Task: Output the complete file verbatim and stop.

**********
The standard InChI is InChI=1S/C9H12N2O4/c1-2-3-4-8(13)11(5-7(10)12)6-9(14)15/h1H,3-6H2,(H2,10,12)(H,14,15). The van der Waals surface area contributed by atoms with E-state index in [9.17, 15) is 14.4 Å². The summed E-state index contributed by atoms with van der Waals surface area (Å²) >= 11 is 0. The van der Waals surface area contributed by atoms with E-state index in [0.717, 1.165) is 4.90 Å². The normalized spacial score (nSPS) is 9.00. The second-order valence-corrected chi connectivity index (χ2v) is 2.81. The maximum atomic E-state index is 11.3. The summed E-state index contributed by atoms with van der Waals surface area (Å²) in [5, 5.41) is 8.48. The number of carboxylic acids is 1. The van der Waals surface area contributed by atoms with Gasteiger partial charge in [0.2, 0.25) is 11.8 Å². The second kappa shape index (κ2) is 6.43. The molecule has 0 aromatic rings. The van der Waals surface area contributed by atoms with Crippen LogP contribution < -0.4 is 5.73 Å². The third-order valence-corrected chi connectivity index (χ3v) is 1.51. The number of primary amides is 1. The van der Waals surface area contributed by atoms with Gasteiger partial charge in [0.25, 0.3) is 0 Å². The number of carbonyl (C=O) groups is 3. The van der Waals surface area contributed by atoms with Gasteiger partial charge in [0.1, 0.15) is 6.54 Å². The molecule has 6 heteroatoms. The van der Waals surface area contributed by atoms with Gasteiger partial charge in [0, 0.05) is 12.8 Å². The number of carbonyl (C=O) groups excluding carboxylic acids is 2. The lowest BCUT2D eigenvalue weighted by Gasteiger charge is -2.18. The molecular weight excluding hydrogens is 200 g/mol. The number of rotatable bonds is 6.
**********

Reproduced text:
The standard InChI is InChI=1S/C9H12N2O4/c1-2-3-4-8(13)11(5-7(10)12)6-9(14)15/h1H,3-6H2,(H2,10,12)(H,14,15). The van der Waals surface area contributed by atoms with E-state index in [9.17, 15) is 14.4 Å². The summed E-state index contributed by atoms with van der Waals surface area (Å²) >= 11 is 0. The van der Waals surface area contributed by atoms with E-state index in [0.717, 1.165) is 4.90 Å². The normalized spacial score (nSPS) is 9.00. The second-order valence-corrected chi connectivity index (χ2v) is 2.81. The maximum atomic E-state index is 11.3. The summed E-state index contributed by atoms with van der Waals surface area (Å²) in [5, 5.41) is 8.48. The number of carboxylic acids is 1. The van der Waals surface area contributed by atoms with Gasteiger partial charge in [0.2, 0.25) is 11.8 Å². The second kappa shape index (κ2) is 6.43. The molecule has 0 aromatic rings. The van der Waals surface area contributed by atoms with Crippen LogP contribution < -0.4 is 5.73 Å². The third-order valence-corrected chi connectivity index (χ3v) is 1.51. The number of primary amides is 1. The van der Waals surface area contributed by atoms with Gasteiger partial charge in [0.25, 0.3) is 0 Å². The number of carbonyl (C=O) groups is 3. The van der Waals surface area contributed by atoms with Gasteiger partial charge in [0.1, 0.15) is 6.54 Å². The molecule has 6 heteroatoms. The van der Waals surface area contributed by atoms with Gasteiger partial charge in [0, 0.05) is 12.8 Å². The number of carbonyl (C=O) groups excluding carboxylic acids is 2. The lowest BCUT2D eigenvalue weighted by Gasteiger charge is -2.18. The molecular weight excluding hydrogens is 200 g/mol. The number of rotatable bonds is 6.